Hunt for killer Allan Legere a vivid memory for former Chatham police officer
'This is just like this happened yesterday,' Kenneth McGee says 30 years after Legere was captured
Kenneth McGee left policing 15 years ago, but one part of his career on the Chatham police force will haunt him forever.
McGee was a 28-year old constable when notorious serial killer Allan Legere was terrorizing communities in the Miramichi area.
McGee remembers those seven months as a very tense time, when people would open their doors with guns in their hands and every other yard had a light pole that would illuminate the property if anyone was creeping around in the dark.
"In fact, we had a nickname for them," McGee said. "We called them Legere lights."
Officers on foot patrol were required to wear bright traffic vests at night when responding to reports of sightings.
"Sometimes people would be out on their back steps and they would have, you know, a firearm or something in their hands and we'd be running through backyards," McGee said.
"A few of us questioned, 'Well, why are we wearing traffic vests. That makes it easier for him to see us.' And supervisors said, quite rightly, 'Well, everybody else can see you too.'"
Legere had escaped custody in May 1989 while serving time in Renous prison for the murder of shopkeeper John Glendenning and the beating of Glendenning's wife, Mary.
While on the loose, Legere killed four other people: shopkeeper Annie Flam, sisters Linda and Donna Daughney, and Rev. James Smith.
He briefly left what is now the city of Miramichi and was captured on his way back to the community 30 years ago today.
The night of Oct. 28
McGee's most vivid memories of Legere's months as a fugitive are from the night of Oct. 28.
Less than a month before Legere was caught, McGee was driving home from chaperoning a youth dance when a report came in that weapons had been taken from a truck parked outside a motel in Chatham. McGee went to check, since he knew there were only a few officers on duty at the time.
"The officer at the scene says, 'He's in the house,' and he throws me a shotgun and I said 'OK.' So we surrounded the house and here I am still in civilian clothes," McGee said.
It turned out Legere had fled the scene before McGee arrived, but he was sent home to change into his uniform and report for duty for the search.
"My wife had a procedure where she would set out, she would lay out my clothing in the order that I would put it on because we were getting called out all the time," he said.
While Legere was at large, extra police support was requested from other parts of the province and even from across Canada. Since many of the reinforcements had never been to the area before, protocol was to pair them up with a local officer for searches, McGee said.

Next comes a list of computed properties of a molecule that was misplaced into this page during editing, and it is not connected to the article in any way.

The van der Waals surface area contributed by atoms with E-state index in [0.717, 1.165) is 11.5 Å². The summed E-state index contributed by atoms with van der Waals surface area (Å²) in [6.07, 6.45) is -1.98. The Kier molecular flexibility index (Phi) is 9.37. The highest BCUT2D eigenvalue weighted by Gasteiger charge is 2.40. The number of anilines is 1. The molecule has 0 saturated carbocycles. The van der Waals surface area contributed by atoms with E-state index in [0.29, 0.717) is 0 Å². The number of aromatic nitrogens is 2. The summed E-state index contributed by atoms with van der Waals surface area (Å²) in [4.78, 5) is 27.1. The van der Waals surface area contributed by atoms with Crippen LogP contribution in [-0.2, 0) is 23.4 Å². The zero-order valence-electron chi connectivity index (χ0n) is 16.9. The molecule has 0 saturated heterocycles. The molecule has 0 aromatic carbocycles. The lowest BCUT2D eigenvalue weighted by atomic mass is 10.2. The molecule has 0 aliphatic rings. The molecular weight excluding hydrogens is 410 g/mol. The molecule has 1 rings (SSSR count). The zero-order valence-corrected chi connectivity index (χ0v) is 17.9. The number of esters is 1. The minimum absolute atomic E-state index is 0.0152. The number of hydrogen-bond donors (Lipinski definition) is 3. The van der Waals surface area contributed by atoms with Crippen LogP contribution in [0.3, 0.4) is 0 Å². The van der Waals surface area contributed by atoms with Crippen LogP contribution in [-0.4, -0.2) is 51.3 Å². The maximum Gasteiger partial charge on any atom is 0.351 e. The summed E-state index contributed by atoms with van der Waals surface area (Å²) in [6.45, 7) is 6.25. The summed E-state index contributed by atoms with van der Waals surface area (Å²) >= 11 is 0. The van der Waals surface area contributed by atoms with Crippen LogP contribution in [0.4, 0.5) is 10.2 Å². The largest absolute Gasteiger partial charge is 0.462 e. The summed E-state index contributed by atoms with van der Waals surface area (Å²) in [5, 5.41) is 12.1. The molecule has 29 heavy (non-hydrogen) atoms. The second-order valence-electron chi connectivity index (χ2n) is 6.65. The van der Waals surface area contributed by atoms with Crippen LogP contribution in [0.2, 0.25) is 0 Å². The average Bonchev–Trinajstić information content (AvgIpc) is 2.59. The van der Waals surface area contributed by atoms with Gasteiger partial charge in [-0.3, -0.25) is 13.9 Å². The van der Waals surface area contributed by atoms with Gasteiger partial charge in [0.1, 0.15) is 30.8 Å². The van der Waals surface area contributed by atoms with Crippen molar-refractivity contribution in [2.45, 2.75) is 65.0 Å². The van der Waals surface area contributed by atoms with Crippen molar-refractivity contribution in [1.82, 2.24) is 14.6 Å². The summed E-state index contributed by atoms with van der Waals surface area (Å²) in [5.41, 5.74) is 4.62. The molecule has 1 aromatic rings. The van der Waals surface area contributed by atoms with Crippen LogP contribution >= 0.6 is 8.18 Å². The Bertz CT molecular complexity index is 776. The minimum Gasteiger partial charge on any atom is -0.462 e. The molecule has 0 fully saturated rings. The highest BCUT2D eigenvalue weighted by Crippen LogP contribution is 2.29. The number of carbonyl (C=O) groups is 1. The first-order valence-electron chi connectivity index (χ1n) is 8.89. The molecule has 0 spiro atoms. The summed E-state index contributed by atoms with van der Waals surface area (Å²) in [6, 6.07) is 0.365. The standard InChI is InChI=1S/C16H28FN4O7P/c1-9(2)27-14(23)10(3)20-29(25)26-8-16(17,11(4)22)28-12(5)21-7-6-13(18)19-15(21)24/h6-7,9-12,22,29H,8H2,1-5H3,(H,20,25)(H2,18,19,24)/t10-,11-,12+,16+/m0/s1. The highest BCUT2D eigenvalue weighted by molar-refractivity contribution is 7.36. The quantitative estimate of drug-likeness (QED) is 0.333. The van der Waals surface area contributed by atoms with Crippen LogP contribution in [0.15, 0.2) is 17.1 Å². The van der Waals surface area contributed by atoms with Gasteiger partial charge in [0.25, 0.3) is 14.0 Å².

Later that night, he and an RCMP officer got into a vehicle and went toward the golf course in west Chatham to join the search.
"To me this is just like this happened yesterday."
While on the road they heard gunshots. McGee and the Mountie didn't know who the shots were directed at, but they slammed the vehicle into park, quickly got out and ran to a nearby tree.
"Then I looked at the lights in the vehicle and said, 'I got to go back, and I have to turn those lights off,' and the RCMP officer grabbed me and says, 'Don't. That could be just what he's waiting for.'
"So we were there in that place, back to back, he was with his handgun, me with a shotgun, and every sound in the woods made us jump. And it was the most eerie feeling of all because the fog started coming down, and there we sat there going, 'OK, this is, you know, this is it.'
"You know, we're ready. We're ready to do what we have to do here. And I could just remember the fog and the mist coming down and then everything going quiet, and then actually me thinking to myself, you know, 'Am I going to see my family at the end of this?'"
Legere evaded capture that night. But McGee can't forget the near-miss or shake the belief that his car lights helped the man known as "the Monster of the Miramichi" get away.
"I'll never forget afterwards a supervisor coming up saying to me, 'I understand you left the lights on in your car,' and I said yes and I explained the reason why," McGee said.
"And he says, 'It doesn't matter about the reason why. You left the lights on in your car, so that's why he got away. So if anybody else dies as a result of this, it's your fault.' And I lived with that for 30 years."
McGee said he's struggled to move on from that day, especially after the death of Father Smith, Legere's last victim.
"These were the days when we didn't have a critical-incident stress debriefing. Those were the days where it was like, and I hate to use this term, but it was a 'suck it up buttercup' kind of attitude."
After 30 years, McGee said, he is finally ready to talk about the experience and speak out to offer support to any officers who served during that time.
The morning Legere was captured outside Newcastle, McGee was at his parents' home in Moncton.
"At six o'clock in the morning, I'm at Mum and Dad's … Mum slams the door open, she's got a bottle of champagne in her hand," he said.
McGee said hearing the ordeal was over provoked a big sigh of relief.
"I give full credit to my co-workers at the time," he said. "Some of them are still working in policing. And, you know, kudos to those people that are still doing the job there. I
"I'm proud to have been with them, proud to have served Chatham and the people of Miramichi during that time and because we were all in it together."
With files from Information Morning Moncton